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Old Trek Aluminum

Old 09-20-12, 01:57 PM
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Adrian_
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Old Trek Aluminum

I recently finished building up my first geared bike, a 1990 Trek 1420. I know the steel frames are sought after by collecters. Since i've had it I can't help but wonder the hierarchy of Trek aluminum. For the time would it have been low end, mid, high? Thanks for the help.
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Old 09-20-12, 02:11 PM
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Looks like the 1420 is in the middle of the 1990 Trek lineup.

[IMG][/IMG]

Last edited by cb400bill; 09-20-12 at 02:16 PM.
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Old 09-20-12, 02:11 PM
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Its all about the components. IMHO, the model number does not matter. In the last year, I sold a 1989 Trek 1000 (bottom of the line aluminum) for the same exact amount as I sold a 1989 Trek 2000 (top of the line aluminum). Both got good responses in the marketplace, and I sold both for as much or more as I get for a similar era steel frame Trek.
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Old 09-20-12, 04:12 PM
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I don't know much about Trek aluminum's.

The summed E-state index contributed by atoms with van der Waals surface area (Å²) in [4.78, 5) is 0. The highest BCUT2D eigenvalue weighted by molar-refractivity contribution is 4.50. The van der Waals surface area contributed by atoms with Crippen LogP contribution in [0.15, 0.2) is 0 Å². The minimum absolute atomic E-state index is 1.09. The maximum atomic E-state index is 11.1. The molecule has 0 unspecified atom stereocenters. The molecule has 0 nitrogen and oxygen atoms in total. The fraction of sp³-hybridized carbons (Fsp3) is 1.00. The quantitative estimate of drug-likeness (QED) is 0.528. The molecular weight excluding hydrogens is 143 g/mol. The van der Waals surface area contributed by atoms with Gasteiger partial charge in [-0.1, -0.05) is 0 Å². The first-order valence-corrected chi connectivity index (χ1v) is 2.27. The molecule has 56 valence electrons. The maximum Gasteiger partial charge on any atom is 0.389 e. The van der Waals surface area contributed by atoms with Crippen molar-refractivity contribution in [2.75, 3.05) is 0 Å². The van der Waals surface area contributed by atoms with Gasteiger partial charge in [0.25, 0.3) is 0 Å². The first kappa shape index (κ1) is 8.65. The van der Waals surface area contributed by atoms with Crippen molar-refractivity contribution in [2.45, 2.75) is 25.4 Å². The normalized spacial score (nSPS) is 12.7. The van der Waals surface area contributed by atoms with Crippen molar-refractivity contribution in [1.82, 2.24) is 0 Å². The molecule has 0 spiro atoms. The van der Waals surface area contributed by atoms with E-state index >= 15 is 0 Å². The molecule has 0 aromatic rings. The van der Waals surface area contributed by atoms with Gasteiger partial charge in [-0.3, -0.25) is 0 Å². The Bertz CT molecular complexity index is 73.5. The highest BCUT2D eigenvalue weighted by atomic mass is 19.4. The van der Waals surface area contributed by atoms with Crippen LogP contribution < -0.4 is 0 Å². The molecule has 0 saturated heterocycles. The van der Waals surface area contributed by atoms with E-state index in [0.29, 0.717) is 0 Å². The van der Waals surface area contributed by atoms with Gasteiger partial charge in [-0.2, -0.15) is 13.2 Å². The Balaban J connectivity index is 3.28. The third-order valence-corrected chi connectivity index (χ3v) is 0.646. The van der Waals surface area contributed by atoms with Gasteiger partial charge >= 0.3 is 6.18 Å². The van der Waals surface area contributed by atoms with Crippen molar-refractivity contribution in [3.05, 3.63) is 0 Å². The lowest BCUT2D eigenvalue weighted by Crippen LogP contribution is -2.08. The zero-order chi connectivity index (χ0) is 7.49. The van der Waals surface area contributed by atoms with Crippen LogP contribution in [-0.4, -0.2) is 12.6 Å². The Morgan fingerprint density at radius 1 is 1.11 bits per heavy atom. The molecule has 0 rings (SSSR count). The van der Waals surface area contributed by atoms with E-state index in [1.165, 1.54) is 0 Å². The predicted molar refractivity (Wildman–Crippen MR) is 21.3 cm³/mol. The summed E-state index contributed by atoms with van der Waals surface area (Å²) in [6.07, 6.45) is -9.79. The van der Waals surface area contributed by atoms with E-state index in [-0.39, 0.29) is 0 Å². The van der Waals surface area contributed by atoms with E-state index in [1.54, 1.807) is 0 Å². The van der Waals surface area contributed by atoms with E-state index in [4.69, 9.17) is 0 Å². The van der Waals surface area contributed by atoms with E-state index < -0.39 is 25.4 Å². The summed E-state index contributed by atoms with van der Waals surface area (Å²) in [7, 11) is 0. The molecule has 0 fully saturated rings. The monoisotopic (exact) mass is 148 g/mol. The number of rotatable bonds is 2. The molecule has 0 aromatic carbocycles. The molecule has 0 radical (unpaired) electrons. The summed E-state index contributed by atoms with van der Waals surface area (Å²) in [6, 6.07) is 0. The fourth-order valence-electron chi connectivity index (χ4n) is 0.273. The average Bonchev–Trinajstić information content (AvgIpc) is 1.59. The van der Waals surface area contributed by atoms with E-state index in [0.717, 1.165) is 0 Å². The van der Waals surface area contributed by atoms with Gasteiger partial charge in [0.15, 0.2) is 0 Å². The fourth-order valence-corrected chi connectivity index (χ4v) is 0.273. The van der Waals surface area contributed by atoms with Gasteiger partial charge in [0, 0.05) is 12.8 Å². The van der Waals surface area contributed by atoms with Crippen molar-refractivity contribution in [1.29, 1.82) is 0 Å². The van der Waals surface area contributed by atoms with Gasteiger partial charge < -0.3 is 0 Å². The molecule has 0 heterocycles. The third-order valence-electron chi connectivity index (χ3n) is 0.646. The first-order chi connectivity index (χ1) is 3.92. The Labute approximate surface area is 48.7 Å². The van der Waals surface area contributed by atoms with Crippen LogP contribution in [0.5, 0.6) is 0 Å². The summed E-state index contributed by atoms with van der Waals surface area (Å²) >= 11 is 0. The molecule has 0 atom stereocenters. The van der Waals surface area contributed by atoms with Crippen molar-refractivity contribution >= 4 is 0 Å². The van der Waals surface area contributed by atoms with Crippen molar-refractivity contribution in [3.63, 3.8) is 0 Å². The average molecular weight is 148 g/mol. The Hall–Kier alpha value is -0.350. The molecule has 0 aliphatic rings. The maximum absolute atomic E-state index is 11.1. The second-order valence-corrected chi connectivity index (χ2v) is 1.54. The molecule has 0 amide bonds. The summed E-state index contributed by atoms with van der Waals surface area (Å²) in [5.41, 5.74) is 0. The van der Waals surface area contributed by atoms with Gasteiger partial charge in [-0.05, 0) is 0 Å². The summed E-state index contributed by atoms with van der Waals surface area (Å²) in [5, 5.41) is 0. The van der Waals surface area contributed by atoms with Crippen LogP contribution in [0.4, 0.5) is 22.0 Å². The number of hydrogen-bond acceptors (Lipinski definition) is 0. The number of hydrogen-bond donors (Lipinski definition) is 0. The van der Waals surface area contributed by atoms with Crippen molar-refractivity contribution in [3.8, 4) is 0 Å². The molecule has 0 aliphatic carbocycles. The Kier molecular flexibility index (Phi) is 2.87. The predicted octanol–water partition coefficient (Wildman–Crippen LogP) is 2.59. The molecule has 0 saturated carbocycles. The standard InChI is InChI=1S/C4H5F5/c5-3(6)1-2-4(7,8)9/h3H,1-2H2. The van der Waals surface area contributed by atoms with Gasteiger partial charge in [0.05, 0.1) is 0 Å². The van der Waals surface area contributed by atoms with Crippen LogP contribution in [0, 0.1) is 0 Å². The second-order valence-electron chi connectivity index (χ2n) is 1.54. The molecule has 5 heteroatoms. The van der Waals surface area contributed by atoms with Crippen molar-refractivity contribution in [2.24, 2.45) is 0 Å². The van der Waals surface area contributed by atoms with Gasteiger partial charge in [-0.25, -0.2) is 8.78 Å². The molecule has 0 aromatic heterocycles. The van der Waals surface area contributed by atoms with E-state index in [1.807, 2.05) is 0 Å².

Is it a bonded frame or TIG welded? I ask because I ride a Miyata 1400A, which is bonded, so I was curious to know if Trek ever got involved with bonded frames. Anyway, enjoy the bike and don't worry about what other C&Ver's think about aluminum. IMHO, they're great. I love mine.

Picture please!
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Old 09-20-12, 04:15 PM
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+1 on wrk101, but for a different reason, also.

For a few years, Trek would use one frame for 2-3 models, just change the model number based on component levels.

Centurion did this with the Ironman from 1987 to 1989, and Diamondback followed with the same protocol in the early 90's.

It appears Schwinn was doing the same thing with some of theirs, too, notably the Series Paramouns and PDG Aluminums.

I'm not sure about the 1420, but the 1450 and 2000, in one of those years, differed only in color and components.
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Old 09-20-12, 04:18 PM
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Originally Posted by RobbieTunes View Post
+1 on wrk101, but for a different reason, also.

For a few years, Trek would use one frame for 2-3 models, just change the model number based on component levels.

Centurion did this with the Ironman from 1987 to 1989, and Diamondback followed with the same protocol in the early 90's.

It appears Schwinn was doing the same thing with some of theirs, too, notably the Series Paramouns and PDG Aluminums.

I'm not sure about the 1420, but the 1450 and 2000, in one of those years, differed only in color and components.